Planting Gospel Seeds
Global Mission pioneers reach out in Sri Lanka.
By Hans Olson
TRADITIONAL WAYS: These workers harvest tea the same way it’s been done for generations. Those who share the gospel with them must know something about their lifestyle and traditions.s we drove into town the van stopped with a jolt. The side door slid open and a man jumped in. “Go that way,” he pointed. As we drove through Hewaheta, a colorfully decorated town crowded with people engaged in their daily activities, a question raced through my mind. How are these people going to hear the gospel?
We were in Sri Lanka, a picturesque, pearl-shaped island nation some 30 kilometers (19 miles) off India’s southeastern coast. It’s been more than 100 years since Adventist lay member Abram LaRue landed in Colombo, Sri Lanka, as its first Adventist missionary. Yet only some 3,500 Adventists live among Sri Lanka’s 20 million people. Its strong ethnic and religious divides have caused skirmishes and years of social unrest, making it a challenging place to share the gospel.
The man who jumped into our van is Sivayogam, a Global Mission pioneer serving Sri Lanka’s beautiful hill country. This region is noted for its tea plantations and exceptional local produce. These cool rolling highlands are filled with hardworking Tamil people brought from southern India during British colonial days to work on the tea estates. Many of these “hill country Tamils,” as they’re called, spend most of their lives on these estates.
Frontline mission work in Sri Lanka means meeting people in their homes. There are no large halls to host evangelistic meetings. Most people don’t own a car. They travel by bus, public minivan, or three-wheeled taxi. The lucky few own small motorcycles that can barely carry more than one person up the steep roads. Some pioneers walk as much as two hours each way to study the Bible with people in their homes. Most pioneers live in small houses that double as churches.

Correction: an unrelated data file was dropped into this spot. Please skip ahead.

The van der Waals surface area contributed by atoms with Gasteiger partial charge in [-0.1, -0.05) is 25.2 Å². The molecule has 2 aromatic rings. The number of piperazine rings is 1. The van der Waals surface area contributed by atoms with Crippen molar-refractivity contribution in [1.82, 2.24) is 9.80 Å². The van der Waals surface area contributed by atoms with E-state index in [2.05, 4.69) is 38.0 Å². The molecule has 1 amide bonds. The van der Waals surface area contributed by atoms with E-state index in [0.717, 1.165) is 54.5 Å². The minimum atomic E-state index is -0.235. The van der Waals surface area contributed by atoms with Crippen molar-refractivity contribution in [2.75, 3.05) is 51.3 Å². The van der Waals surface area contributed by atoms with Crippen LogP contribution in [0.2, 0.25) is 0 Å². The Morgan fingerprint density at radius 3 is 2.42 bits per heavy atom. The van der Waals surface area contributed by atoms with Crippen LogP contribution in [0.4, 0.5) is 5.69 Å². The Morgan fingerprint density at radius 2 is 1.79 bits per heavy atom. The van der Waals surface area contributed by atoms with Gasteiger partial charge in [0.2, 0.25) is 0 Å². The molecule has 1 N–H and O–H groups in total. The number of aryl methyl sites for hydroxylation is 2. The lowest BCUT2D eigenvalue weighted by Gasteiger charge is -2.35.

WHAT IS GLOBAL MISSION?
We head out of the village and turn onto a twisting country dirt road just wide enough for two small cars to pass—if one pulls onto the shoulder. We stop at Sivayogam’s home at the top of the hill. He likes living out of town, shielded from prying eyes. People in this region don’t always welcome pioneers and are skeptical of Christianity in general.
Over the past 15 years as a Global Mission pioneer, Sivayogam has endured his share of trials. In one village nearly 1,000 people gathered and threatened his life. “I felt scared,” Sivayogam admits.
Slow, Steady Progress
WILLING TO SHARE: Sivayogam, a Global Mission pioneer, shares the gospel with groups small and large in Sri Lanka’s hill country.Sivayogam and his family hold worship services in his home. His wife, his partner in mission, runs an English-language school for nearly 60 children. The school gives Sivayogam a chance to meet the children’s parents. This is a great gateway for him to share the gospel. Each Sabbath Sivayogam and his wife conduct a branch Sabbath school for the students and their siblings.
After meeting his family and seeing the school, we follow Sivayogam across town to a tea estate where he holds a weekly prayer meeting. We turn into the estate and slowly pass women filling large baskets with tea leaves. We wind our way up the hill, stopping to pick up Masilamony, a young pastor from another faith. He’s been studying for the past year with Sivayogam.
Masilamony told us that a fellow minister at his church learned he was studying the Bible with Sivayogam and called him into his office. The man was upset; he beat Masilamony and kicked him in the face. Undeterred, Masilamony now keeps the Sabbath and hopes to become a Global Mission pioneer himself.
Near the top of the hill the van stops. “We’ll have to walk from here,” Sivayogam says. The path is too narrow to drive. Sivayogam’s group of nearly 20 people is waiting for us. Sivayogam stands on a large, red, floral rug in the center of the room. People sit on smaller carpets along the walls. The service is simple but special.
The meeting ended, we say our goodbyes and make our way back to the van. As we wind our way down the hill I’m impressed with Sivayogam’s work. But I realize that unless we have more pioneers like Sivayogam, many people in Sri Lanka will never have an opportunity to meet Jesus.
Hans Olson is a communication project manager for the Office of Adventist Mission.